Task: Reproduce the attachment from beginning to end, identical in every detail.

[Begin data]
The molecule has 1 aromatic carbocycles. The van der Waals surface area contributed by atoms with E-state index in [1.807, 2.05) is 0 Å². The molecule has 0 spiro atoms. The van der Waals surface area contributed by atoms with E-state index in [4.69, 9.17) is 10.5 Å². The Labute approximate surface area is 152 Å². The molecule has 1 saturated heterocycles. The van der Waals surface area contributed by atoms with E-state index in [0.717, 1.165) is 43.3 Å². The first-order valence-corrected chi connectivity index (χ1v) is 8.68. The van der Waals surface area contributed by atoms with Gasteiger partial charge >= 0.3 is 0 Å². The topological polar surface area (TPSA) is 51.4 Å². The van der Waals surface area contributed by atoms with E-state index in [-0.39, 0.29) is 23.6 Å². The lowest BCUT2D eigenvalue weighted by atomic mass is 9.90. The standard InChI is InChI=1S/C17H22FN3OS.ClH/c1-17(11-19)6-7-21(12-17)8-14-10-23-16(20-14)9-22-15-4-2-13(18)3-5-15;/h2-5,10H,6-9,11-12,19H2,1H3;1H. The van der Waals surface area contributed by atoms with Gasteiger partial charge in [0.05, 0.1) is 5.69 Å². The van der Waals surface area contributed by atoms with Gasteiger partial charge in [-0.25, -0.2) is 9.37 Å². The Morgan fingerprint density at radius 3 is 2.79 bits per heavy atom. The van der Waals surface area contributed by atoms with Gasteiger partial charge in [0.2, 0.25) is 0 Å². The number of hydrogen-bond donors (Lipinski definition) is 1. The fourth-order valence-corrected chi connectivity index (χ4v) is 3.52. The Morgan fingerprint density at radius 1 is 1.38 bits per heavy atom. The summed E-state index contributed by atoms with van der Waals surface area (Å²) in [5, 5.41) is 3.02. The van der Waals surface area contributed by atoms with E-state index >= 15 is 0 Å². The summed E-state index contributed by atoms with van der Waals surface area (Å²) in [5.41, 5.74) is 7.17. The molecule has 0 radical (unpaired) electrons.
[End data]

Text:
The molecule has 1 aromatic carbocycles. The van der Waals surface area contributed by atoms with E-state index in [1.807, 2.05) is 0 Å². The molecule has 0 spiro atoms. The van der Waals surface area contributed by atoms with E-state index in [4.69, 9.17) is 10.5 Å². The Labute approximate surface area is 152 Å². The molecule has 1 saturated heterocycles. The van der Waals surface area contributed by atoms with E-state index in [0.717, 1.165) is 43.3 Å². The first-order valence-corrected chi connectivity index (χ1v) is 8.68. The van der Waals surface area contributed by atoms with Gasteiger partial charge >= 0.3 is 0 Å². The topological polar surface area (TPSA) is 51.4 Å². The van der Waals surface area contributed by atoms with E-state index in [-0.39, 0.29) is 23.6 Å². The lowest BCUT2D eigenvalue weighted by atomic mass is 9.90. The standard InChI is InChI=1S/C17H22FN3OS.ClH/c1-17(11-19)6-7-21(12-17)8-14-10-23-16(20-14)9-22-15-4-2-13(18)3-5-15;/h2-5,10H,6-9,11-12,19H2,1H3;1H. The van der Waals surface area contributed by atoms with Gasteiger partial charge in [0.05, 0.1) is 5.69 Å². The van der Waals surface area contributed by atoms with Gasteiger partial charge in [-0.25, -0.2) is 9.37 Å². The Morgan fingerprint density at radius 3 is 2.79 bits per heavy atom. The van der Waals surface area contributed by atoms with Gasteiger partial charge in [0.2, 0.25) is 0 Å². The number of hydrogen-bond donors (Lipinski definition) is 1. The fourth-order valence-corrected chi connectivity index (χ4v) is 3.52. The Morgan fingerprint density at radius 1 is 1.38 bits per heavy atom. The summed E-state index contributed by atoms with van der Waals surface area (Å²) in [5, 5.41) is 3.02. The van der Waals surface area contributed by atoms with E-state index >= 15 is 0 Å². The summed E-state index contributed by atoms with van der Waals surface area (Å²) in [5.41, 5.74) is 7.17. The molecule has 0 radical (unpaired) electrons.